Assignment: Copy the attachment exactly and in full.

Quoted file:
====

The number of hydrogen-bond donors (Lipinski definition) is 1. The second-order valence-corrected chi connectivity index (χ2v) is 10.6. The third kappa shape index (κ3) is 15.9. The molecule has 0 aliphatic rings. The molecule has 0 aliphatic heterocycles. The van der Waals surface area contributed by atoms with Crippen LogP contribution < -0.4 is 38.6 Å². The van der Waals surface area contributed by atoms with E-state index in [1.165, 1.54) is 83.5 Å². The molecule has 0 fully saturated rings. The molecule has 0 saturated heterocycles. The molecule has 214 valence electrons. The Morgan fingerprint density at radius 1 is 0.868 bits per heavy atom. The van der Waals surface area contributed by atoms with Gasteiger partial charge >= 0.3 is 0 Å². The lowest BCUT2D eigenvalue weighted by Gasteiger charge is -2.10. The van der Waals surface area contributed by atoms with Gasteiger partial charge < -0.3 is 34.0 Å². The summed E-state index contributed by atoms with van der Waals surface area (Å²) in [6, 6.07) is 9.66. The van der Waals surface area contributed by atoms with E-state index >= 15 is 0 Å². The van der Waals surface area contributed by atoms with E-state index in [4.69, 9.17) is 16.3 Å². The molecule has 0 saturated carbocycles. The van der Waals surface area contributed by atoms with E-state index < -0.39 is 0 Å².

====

The number of hydrogen-bond donors (Lipinski definition) is 1. The second-order valence-corrected chi connectivity index (χ2v) is 10.6. The third kappa shape index (κ3) is 15.9. The molecule has 0 aliphatic rings. The molecule has 0 aliphatic heterocycles. The van der Waals surface area contributed by atoms with Crippen LogP contribution < -0.4 is 38.6 Å². The van der Waals surface area contributed by atoms with E-state index in [1.165, 1.54) is 83.5 Å². The molecule has 0 fully saturated rings. The molecule has 0 saturated heterocycles. The molecule has 214 valence electrons. The Morgan fingerprint density at radius 1 is 0.868 bits per heavy atom. The van der Waals surface area contributed by atoms with Gasteiger partial charge >= 0.3 is 0 Å². The lowest BCUT2D eigenvalue weighted by Gasteiger charge is -2.10. The van der Waals surface area contributed by atoms with Gasteiger partial charge < -0.3 is 34.0 Å². The summed E-state index contributed by atoms with van der Waals surface area (Å²) in [6, 6.07) is 9.66. The van der Waals surface area contributed by atoms with E-state index >= 15 is 0 Å². The van der Waals surface area contributed by atoms with E-state index in [4.69, 9.17) is 16.3 Å². The molecule has 0 saturated carbocycles. The van der Waals surface area contributed by atoms with E-state index < -0.39 is 0 Å².